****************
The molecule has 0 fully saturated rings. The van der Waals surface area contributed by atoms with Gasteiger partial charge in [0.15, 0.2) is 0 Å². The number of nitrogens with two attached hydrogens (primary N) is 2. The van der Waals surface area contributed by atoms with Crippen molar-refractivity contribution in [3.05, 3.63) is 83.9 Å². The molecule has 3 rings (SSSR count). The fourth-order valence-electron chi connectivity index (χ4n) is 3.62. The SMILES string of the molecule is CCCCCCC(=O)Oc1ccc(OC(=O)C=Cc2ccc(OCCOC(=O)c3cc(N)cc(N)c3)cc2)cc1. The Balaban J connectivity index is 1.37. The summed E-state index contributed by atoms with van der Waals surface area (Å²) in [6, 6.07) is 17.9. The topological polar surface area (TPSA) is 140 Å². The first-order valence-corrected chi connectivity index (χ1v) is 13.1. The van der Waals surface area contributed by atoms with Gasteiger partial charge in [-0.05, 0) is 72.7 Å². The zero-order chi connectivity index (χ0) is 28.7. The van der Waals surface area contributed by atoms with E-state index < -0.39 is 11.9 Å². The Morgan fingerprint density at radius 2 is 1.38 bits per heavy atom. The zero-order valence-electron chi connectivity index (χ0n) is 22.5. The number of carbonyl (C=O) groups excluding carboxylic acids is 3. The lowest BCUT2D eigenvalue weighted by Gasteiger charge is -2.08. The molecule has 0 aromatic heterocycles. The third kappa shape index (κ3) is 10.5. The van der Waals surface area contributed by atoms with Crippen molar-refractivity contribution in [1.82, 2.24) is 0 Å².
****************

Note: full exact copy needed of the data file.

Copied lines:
The molecule has 0 fully saturated rings. The van der Waals surface area contributed by atoms with Gasteiger partial charge in [0.15, 0.2) is 0 Å². The number of nitrogens with two attached hydrogens (primary N) is 2. The van der Waals surface area contributed by atoms with Crippen molar-refractivity contribution in [3.05, 3.63) is 83.9 Å². The molecule has 3 rings (SSSR count). The fourth-order valence-electron chi connectivity index (χ4n) is 3.62. The SMILES string of the molecule is CCCCCCC(=O)Oc1ccc(OC(=O)C=Cc2ccc(OCCOC(=O)c3cc(N)cc(N)c3)cc2)cc1. The Balaban J connectivity index is 1.37. The summed E-state index contributed by atoms with van der Waals surface area (Å²) in [6, 6.07) is 17.9. The topological polar surface area (TPSA) is 140 Å². The first-order valence-corrected chi connectivity index (χ1v) is 13.1. The van der Waals surface area contributed by atoms with Gasteiger partial charge in [-0.05, 0) is 72.7 Å². The zero-order chi connectivity index (χ0) is 28.7. The van der Waals surface area contributed by atoms with E-state index < -0.39 is 11.9 Å². The Morgan fingerprint density at radius 2 is 1.38 bits per heavy atom. The zero-order valence-electron chi connectivity index (χ0n) is 22.5. The number of carbonyl (C=O) groups excluding carboxylic acids is 3. The lowest BCUT2D eigenvalue weighted by Gasteiger charge is -2.08. The molecule has 0 aromatic heterocycles. The third kappa shape index (κ3) is 10.5. The van der Waals surface area contributed by atoms with Crippen molar-refractivity contribution in [1.82, 2.24) is 0 Å².